This was the film that I had tried to see last week, an updating of the popular Zatoichi, the blind swordsmand character, a modern take on the samurai film by notable writer/director/actor Takeshi Kitano.  Actually, last week due to a mistake on the Netflix shipping side, I ended up seeing Samaritan Zatoichi (1968), the 19th in a long series of Zatoichi films starring the original Shintarô Katsu, who made the character so well-known.  This accident was fortuitous since I hadn’t seen any of these films before and wasn’t familiar with the character, really only queueing this film for the Takeshi Kitano aspect.

Regarding Takeshi Kitano, it had been some time since I’d seen one of his films.  The last one that I had seen was his odd, somewhat lacking Brother (2000).  Kitano is an interesting character, an actor/comedian in Japan who among many things, was the host of Takeshi’s Castle, which is known more broadly in America in its mashed up version called Most Extreme Elimination Challenge.  His cinematic acting dates back to the 1980’s.  Known again in the West perhaps most notably from his role of Sgt. Gengo Hara in Merry Christmas, Mr. Lawrence (1983) by Nagisa Oshima and co-starring a very blond David Bowie.

But it was his turn at writing and directing that brought him so consumately in my world, namely with his earliest directorial films, Violent Cop (1989), Boiling Point (1990), and his best film, Sonatine (1993), dark, violent, brooding, yet humanistic films, often about yakuza and ending with a brutal fatalism.  Kitano made some fine films.  He made some less fine films, too.

So, with his Zatoichi, it’s kind of curious.  Why re-make this character?  What is this film trying to do?

From this little bit of DVD extras and web research that I’ve done, it seems that Kitano was trying to make a more commercial film, and it seems that it was more commercially successful.  He moved away from his long takes and slow pacing to more camera movement and quicker cutting.  But when asked how his Zatoichi was going to differ from Katsu’s, he pointed out that he had dyed his hair blond, so Zatoichi was going to be blond.  This joking reference to a superficial change belies perhaps other changes that he also made to the character and to the samurai genre.

Most notably, the film has a penchant for music, featuring rhythmic hammering, dance, and farming sequences and then ending in a rather odd dance number, a mixture of Noh and tap, that apparently had its basis in other Japanese filmic or theater traditions.  He also uses a notably artificial-looking CGI blood-letting in the swordfight sequences.  For me, this was an anomolous distraction.  Geysers of blood are usually squirting in more traditional FX in samurai films.

The thing about Kitano is that these weirdnesses are not accidental and I guess it doesn’t matter so much whether they work for me or you or whomever.  He’s trying to do something here, but it’s kinda chaotic.  The story follows Zatoichi and a typically a-typical band of fellow outsiders against  the bad guys clans of samurai criminals, including a cross-dressing vengeance-seeking geisha and a comedy-relief gambler.  Comedy, as I noted in Samaritan Zatoichi, seems to be an aspect of this character against the traditions of the samurai genre.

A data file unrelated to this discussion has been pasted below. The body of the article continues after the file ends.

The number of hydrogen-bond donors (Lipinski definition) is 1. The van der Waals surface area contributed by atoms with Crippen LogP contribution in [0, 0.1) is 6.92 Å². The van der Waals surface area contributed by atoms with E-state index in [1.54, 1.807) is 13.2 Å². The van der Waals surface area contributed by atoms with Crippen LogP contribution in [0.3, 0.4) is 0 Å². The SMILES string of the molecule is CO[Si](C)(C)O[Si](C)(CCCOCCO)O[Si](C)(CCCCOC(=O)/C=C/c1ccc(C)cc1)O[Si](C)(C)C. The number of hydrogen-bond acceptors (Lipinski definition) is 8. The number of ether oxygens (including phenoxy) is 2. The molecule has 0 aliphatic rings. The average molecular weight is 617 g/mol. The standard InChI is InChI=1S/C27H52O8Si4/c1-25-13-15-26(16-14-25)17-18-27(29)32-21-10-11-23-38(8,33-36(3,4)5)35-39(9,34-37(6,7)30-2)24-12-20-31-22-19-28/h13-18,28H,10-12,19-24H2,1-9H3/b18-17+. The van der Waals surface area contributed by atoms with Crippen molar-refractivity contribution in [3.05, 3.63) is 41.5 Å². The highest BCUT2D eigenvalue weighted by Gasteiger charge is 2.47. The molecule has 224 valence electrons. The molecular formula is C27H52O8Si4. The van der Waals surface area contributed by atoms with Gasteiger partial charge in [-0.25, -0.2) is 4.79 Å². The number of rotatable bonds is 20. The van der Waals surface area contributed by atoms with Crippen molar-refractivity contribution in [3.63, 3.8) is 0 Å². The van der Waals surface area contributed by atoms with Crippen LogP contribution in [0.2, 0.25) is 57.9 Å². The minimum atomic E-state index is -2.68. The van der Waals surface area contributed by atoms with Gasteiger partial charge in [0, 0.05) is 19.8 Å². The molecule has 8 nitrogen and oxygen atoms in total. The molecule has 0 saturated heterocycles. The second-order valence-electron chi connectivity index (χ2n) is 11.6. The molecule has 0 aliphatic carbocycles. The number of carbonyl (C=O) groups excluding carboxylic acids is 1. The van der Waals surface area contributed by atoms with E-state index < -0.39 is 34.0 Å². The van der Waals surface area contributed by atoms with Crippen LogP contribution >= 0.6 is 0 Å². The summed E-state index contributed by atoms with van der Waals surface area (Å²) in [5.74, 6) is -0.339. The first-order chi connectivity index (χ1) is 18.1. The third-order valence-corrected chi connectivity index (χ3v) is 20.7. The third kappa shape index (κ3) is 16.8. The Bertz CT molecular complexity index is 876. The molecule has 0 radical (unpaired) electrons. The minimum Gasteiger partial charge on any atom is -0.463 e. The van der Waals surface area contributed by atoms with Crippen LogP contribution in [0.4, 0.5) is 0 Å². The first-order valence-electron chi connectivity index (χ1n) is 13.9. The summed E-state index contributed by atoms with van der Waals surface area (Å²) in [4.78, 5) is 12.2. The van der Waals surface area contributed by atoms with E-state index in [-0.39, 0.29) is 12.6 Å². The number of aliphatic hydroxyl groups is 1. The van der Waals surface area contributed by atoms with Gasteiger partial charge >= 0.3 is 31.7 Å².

Bottom line: I didn’t really like it.  It’s a pastiche.  Not that it’s horrible.  I just think it’s a bit of an odd, though moderately decent mess.

Sinbad and the Eye of the Tiger

Sinbad and the Eye of the Tiger (1977) movie poster

(1977) dir. Sam Wanamaker
viewed: 09/05/08

With the kids back from England, I querried them on what to rent for Friday night movie night.  Felix was pretty clear: Sinbad and the Eye of the Tiger.  Or rather semi-clear: Sinbad and the Golden Eye.  Eventually we worked it out.

The third and final Ray Harryhausen animation-effect Sinbad film after The 7th Voyage of Sinbad (1958) and The Golden Voyage of Sinbad (1974) is certainly the least interesting of the three.  Harryhausen, of course, would produce the visual effects for on more film, 1981’s The Clash of the Titans, which I reckon that we’ll queue up before too long.  It’s interesting timing for Harryhausen, coming out the same year as the original Star Wars (1977), it is the end of an era of stop-motion animation, the end of an era only truly ear-marked by the beginning of a new era, one in which the visual effects folks were the progeny of Harryhausen.

For Sinbad and the Eye of the Tiger, I distinctly remember when this film hit the theaters, was already a big Sinbad and Harryhausen fan.  It was less inspired than its predecessors, and while Harryhausen would attempt one last shot at a major special effects film, this one was not his most interesting.

Just simply the monsters in this film are less interesting.  Starting with three bug-eyed demons (a poor man’s versions of the skeleton warriors, not so well-designed), and then a giant walrus, giant bee, a baboon, a giant sabre-tooth tiger.  The “minotron”, the all-gold robotic minotaur, doesn’t really get to do a whole lot.  He stabs a sailor and then ultimately gets crushed by a big stone that he clumsily pulls on top of himself.  The best beastie in this film is the trogolodyte, the humanized good guy with a horn and scaly skin.  He’s the most aesthetically pleasing and nice to see a good guy monster.

The film doesn’t feel too inspired.  Some of the effects look less effective, color-challenged transposition of Harryhausen’s DynaRama.  It’s not abysmal.  It’s just weaker.  Felix did enjoy it.  Clara and Victoria were frightened by the minotron, so they skedaddled to watch Felix the Cat upstairs.

I am sure we’ll see more of Harryhausen’s work.  This is one cycle, the Sinbad films, that is now complete.